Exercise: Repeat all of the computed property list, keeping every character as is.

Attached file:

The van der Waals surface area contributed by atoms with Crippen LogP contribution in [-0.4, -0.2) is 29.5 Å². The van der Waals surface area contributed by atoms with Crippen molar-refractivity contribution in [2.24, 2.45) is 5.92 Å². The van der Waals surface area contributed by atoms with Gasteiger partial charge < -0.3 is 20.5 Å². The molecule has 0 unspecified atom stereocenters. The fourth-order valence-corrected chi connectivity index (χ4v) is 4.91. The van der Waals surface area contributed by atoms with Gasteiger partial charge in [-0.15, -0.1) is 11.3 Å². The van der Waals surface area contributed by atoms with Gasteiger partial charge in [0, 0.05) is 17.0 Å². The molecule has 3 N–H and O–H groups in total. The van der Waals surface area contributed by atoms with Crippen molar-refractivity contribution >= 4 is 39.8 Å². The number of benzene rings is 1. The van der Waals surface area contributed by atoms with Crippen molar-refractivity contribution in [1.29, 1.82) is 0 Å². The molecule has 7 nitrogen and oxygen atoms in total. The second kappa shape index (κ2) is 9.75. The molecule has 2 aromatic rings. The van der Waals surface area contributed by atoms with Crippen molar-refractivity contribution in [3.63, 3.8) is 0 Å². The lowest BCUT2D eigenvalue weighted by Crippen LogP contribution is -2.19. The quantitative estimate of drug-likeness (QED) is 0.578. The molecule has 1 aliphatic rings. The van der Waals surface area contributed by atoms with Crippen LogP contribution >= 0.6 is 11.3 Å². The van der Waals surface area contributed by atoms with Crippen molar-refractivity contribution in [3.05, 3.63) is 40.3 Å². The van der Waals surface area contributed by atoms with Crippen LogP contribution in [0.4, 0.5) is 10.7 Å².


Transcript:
The van der Waals surface area contributed by atoms with Crippen LogP contribution in [-0.4, -0.2) is 29.5 Å². The van der Waals surface area contributed by atoms with Crippen molar-refractivity contribution in [2.24, 2.45) is 5.92 Å². The van der Waals surface area contributed by atoms with Gasteiger partial charge < -0.3 is 20.5 Å². The molecule has 0 unspecified atom stereocenters. The fourth-order valence-corrected chi connectivity index (χ4v) is 4.91. The van der Waals surface area contributed by atoms with Gasteiger partial charge in [-0.15, -0.1) is 11.3 Å². The van der Waals surface area contributed by atoms with Gasteiger partial charge in [0, 0.05) is 17.0 Å². The molecule has 3 N–H and O–H groups in total. The van der Waals surface area contributed by atoms with Crippen molar-refractivity contribution >= 4 is 39.8 Å². The number of benzene rings is 1. The van der Waals surface area contributed by atoms with Crippen molar-refractivity contribution in [1.29, 1.82) is 0 Å². The molecule has 7 nitrogen and oxygen atoms in total. The second kappa shape index (κ2) is 9.75. The molecule has 2 aromatic rings. The van der Waals surface area contributed by atoms with Crippen molar-refractivity contribution in [3.63, 3.8) is 0 Å². The lowest BCUT2D eigenvalue weighted by Crippen LogP contribution is -2.19. The quantitative estimate of drug-likeness (QED) is 0.578. The molecule has 1 aliphatic rings. The van der Waals surface area contributed by atoms with Crippen LogP contribution >= 0.6 is 11.3 Å². The van der Waals surface area contributed by atoms with Crippen molar-refractivity contribution in [3.05, 3.63) is 40.3 Å². The van der Waals surface area contributed by atoms with Crippen LogP contribution in [0.4, 0.5) is 10.7 Å².